Photo caption: Workers from R.I. Chase Building Movers, Wells, were busy yesterday setting steel beams and more timber cribwork for moving the Warren Memorial Library in Westbrook. A tractor will slide it along the beams to a new position closer to the Presumpscot River, and after a concrete foundation is poured beneath it, cribwork and beams will come out.

Saturday evening, May 11, began with the surprise arrival of a limousine at Al and Barbara Hawkes’ house at 58 Hardy Road in Westbrook. Then came an evening of celebration of the 50th anniversary of their wedding, put together by their daughter, Darleen Doughty. Before leaving for dinner at the Roma in Portland, their favorite restaurant for all 50 years, they were paid a surprise visit by Don and Beth Blanchard, Scarborough, friends of nearly 60 years. Al is still active playing country music and Barbara is Westbrook’s city clerk.

With the Presumpscot River swollen and dangerous from Monday night’s heavy rains, and with cold wet weather predicted for today, Presumpscot River Watch called off today’s planned river cleanup session. Wescott Junior High School seventh- and eighth-graders were to help clean trash from the river from Saccarappa Falls up to South Windham, riding on rubber rafts and dumping what they collected into a trash barge raft.

The Gorham Town Council on a 7-0 vote has found that an airstrip across an abandoned stretch of Rust Road obstructs the public easement. It voted to order the property owners, Allyn and Alyson Caruso, “to commence removal of the obstruction within 30 days.” If they fail to do so, the council will seek a court order. The airstrip was built in September on land the Carusos won off Fort Hill.

Shaw Brothers Construction Inc., Gorham, has won a 2002 Build Maine Award in recognition of its $15 million job to widen and modernize 7 miles of the Maine Turnpike between Scarborough and Saco.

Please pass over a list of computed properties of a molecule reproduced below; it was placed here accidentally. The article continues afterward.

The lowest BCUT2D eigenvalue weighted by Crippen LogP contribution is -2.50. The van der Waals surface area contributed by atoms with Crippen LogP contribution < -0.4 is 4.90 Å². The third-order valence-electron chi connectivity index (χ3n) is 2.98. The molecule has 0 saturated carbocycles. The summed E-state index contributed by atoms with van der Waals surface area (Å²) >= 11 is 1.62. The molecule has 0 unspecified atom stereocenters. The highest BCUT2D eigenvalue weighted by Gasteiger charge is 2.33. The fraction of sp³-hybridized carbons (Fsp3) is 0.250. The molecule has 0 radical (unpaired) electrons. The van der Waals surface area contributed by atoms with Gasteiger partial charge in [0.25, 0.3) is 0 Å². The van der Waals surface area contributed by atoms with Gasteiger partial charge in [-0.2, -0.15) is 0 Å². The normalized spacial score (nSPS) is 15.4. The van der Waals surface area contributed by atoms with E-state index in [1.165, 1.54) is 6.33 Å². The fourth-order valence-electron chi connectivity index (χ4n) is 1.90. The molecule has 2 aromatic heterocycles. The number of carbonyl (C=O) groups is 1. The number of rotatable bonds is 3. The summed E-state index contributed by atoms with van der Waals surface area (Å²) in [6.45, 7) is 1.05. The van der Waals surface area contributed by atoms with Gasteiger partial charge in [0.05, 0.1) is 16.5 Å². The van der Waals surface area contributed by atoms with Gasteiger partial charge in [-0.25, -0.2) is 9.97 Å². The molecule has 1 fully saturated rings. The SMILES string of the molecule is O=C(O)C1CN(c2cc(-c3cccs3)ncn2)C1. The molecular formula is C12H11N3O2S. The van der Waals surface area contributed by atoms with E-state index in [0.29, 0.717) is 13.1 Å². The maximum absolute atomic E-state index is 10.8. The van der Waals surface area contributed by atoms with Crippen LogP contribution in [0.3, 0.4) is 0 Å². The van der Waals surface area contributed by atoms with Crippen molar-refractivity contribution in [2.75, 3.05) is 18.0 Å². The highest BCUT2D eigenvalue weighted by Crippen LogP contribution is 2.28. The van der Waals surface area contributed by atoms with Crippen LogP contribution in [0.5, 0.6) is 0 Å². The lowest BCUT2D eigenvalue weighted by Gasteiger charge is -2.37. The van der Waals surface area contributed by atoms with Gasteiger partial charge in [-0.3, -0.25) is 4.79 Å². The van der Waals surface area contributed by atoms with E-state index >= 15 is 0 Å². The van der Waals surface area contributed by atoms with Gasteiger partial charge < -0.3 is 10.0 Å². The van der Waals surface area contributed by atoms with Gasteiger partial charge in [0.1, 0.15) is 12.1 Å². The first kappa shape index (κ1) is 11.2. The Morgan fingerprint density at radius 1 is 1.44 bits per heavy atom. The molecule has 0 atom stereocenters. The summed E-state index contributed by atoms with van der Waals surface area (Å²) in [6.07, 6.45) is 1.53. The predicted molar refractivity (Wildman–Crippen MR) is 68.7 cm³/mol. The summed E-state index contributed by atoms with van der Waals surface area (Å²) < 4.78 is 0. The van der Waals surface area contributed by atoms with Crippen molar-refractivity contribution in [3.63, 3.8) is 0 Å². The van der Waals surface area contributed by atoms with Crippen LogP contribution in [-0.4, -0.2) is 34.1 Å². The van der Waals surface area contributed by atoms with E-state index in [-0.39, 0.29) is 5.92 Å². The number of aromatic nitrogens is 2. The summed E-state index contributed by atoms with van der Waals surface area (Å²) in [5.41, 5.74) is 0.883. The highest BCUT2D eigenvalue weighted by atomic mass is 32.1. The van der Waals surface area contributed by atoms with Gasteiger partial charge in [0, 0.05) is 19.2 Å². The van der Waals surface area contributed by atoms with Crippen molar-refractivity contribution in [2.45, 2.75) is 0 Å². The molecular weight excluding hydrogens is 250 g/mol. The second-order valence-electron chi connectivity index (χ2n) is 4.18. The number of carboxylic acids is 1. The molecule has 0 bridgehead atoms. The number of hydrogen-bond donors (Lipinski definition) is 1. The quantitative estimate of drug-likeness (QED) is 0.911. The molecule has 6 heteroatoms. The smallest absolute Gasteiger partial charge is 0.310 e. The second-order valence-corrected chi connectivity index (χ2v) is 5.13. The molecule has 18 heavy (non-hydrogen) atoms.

Nicholas LaChance, son of Darrell and July LaChance, 32 Bernadette St., Westbrook, was among Westbrook Regional Vocational Center students who attended the recent national conference of DECA, Distributive Education Clubs of America, in Salt Lake City, Utah. It’s the third year he’s gone. He was recognized at a brunch for receiving a full DECA scholarship to Johnson & Wales University, Providence, one of two the school granted nationally.

This photo shows the old Brackett Block at Brackett and Main streets in 1973 just prior to being razed during the urban renewal project. The building was also known as the LaFond Block, after a dry goods store that occupied the first floor for many years. Built in 1850, the building was part of the Underground Railroad that helped runaway slaves flee into Canada. Sewall Brackett, railway station agent John Brown, Capt. Isaac Quimby and the Rev. H.J. Bradbury all helped the fleeing slaves. The building was attached to a brick house behind it at 15 Brackett St., built in 1815 by Zachariah Brackett for his sons, Sewall and Carpenter Brackett, with bricks from his Prides Corner Brick Yard where he lived. Brackett Street no longer connects to Main Street, the section between Main Street and William Clarke Drive was closed off during urban renewal. To see more historical photos and artifacts, visit the Westbrook Historical Society at the Fred C. Wescott Building, 426 Bridge St. It is open Tuesdays and Saturdays, 9 a.m.-noon, and the first Wednesday of each month at 1:30 p.m., September-June. Inquiries can be emailed to [email protected] The website is